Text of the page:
This article empirically assesses the applicability of structural-level hypotheses for involvement in terrorism within the context of European homegrown jihadism. It uses these hypotheses to study how structural factors influenced involvement in the Dutch “Hofstadgroup.” Structural factors enabled the group’s emergence and its participants’ adoption of extremist views. They also motivated involvement in political violence and a shift in some participants’ focus from joining Islamist insurgents overseas to committing terrorism in the Netherlands. Finally, structural factors precipitated an actual terrorist attack. No support is found for the frequently encountered argument that discrimination and exclusion drive involvement in European homegrown jihadism. Instead, geopolitical grievances were prime drivers of this process.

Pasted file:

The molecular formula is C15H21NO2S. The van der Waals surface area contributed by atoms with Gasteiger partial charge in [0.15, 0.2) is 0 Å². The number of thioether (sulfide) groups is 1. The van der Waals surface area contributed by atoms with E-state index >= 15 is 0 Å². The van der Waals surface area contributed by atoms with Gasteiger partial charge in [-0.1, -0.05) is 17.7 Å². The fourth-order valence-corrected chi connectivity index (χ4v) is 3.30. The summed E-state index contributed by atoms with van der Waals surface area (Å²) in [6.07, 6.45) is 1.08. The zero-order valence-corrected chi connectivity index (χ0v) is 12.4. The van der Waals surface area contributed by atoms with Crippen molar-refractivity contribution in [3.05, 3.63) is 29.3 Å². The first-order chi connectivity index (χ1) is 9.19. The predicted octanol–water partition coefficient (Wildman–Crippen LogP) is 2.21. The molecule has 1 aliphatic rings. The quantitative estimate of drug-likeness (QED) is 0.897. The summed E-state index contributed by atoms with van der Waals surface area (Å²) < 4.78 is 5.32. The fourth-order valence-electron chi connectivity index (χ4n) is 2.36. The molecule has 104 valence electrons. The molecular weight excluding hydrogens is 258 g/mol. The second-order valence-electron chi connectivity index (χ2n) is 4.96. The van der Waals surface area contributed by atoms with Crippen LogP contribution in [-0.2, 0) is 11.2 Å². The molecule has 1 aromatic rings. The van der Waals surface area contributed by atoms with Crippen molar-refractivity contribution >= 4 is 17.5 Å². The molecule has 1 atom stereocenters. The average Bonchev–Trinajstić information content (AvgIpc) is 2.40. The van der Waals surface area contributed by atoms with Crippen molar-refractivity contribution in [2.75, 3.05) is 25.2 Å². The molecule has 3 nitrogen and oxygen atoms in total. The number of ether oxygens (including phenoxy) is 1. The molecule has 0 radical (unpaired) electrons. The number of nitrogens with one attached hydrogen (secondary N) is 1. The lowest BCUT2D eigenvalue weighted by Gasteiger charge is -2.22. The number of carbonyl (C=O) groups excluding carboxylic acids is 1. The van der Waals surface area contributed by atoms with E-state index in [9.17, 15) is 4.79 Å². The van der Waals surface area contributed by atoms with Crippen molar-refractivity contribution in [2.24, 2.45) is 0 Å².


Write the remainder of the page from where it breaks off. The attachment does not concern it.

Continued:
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|Published in||Journal Terrorism and Political Violence|
|Key words||Hofstadgroup, homegrown jihadism, levels of analysis, The Netherlands, primary sources, structural-level factors|